Fishing for Options
"Probably no fish gives as much pleasure to so many different kinds of anglers as the bluegill. Why? Well, bluegills being what they are, piscatorial billy goats willing to eat anything, any time...provide sport and food throughout this nation and Canada,” North Dakota OUTDOORS, July 1954.
In a walleye-mad state, where this is the fish of choice for 80-plus percent of the anglers, maybe news of the best bluegill fishing in decades doesn’t raise many eyebrows.
Then again, perhaps it should.
“I think it’s safe to say, in terms of quantity and quality, the bluegill fishing in parts of North Dakota hasn’t been this good in the last 30-plus years,” said Greg Power, North Dakota Game and Fish Department fisheries chief. “As fisheries managers, we always say there are other species out there. With the good bluegill fishing we have now, it’s nice to let anglers know there are other options.”
Back in the day, much of the best bluegill fishing was in newer reservoirs in southwestern North Dakota, including Sheep Creek Dam (Grant County), Indian Creek Dam (Hettinger County), Fish Creek Dam (Morton County), North Lemmon (Adams County) and Sweet Briar Lake (Morton County).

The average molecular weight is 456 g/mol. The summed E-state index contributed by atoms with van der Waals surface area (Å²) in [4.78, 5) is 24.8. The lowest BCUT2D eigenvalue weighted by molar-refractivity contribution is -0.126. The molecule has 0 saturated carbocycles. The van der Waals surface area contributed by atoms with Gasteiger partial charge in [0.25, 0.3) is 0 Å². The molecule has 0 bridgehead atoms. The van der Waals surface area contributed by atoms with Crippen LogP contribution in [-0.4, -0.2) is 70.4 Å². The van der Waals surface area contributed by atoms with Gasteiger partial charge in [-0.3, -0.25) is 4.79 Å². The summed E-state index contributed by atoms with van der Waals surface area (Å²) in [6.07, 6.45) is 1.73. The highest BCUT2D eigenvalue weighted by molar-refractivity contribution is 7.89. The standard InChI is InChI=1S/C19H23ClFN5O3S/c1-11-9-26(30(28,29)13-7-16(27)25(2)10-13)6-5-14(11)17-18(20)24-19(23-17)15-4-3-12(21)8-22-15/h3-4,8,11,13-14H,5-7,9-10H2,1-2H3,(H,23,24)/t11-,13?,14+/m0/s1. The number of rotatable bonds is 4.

Some of that good bluegill fishing was negatively influenced by severe drought in the late 1980s and early 1990s.
“That’s the way it is in North Dakota, no matter the species,” Power said. “With low water levels and winterkill, the fish suffer.”
In the last 10 years, certainly, the bluegill fishing west of the Missouri River, in a few lakes in the Turtle Mountains and select waters elsewhere, has rebounded.
Contributing to the bluegill rally west of the Missouri was the reduction of rough fish, mostly white sucker, and green sunfish. Both species, Power said, at one time tied up much of the biomass and were direct competitors of bluegill.
Game and Fish Department fisheries personnel, Jeff Hendrickson, left, and Scott Gangl netting bluegill at Sheep Creek Dam in April.
“If you go back to the days when we had limited water, one of the number one problems was white sucker biomass,” Power said. “Then we started white sucker eradication and removal projects, and got rid of them as a legal baitfish statewide (except the Red River), and those waters rebounded as quality bluegill and largemouth bass fisheries.”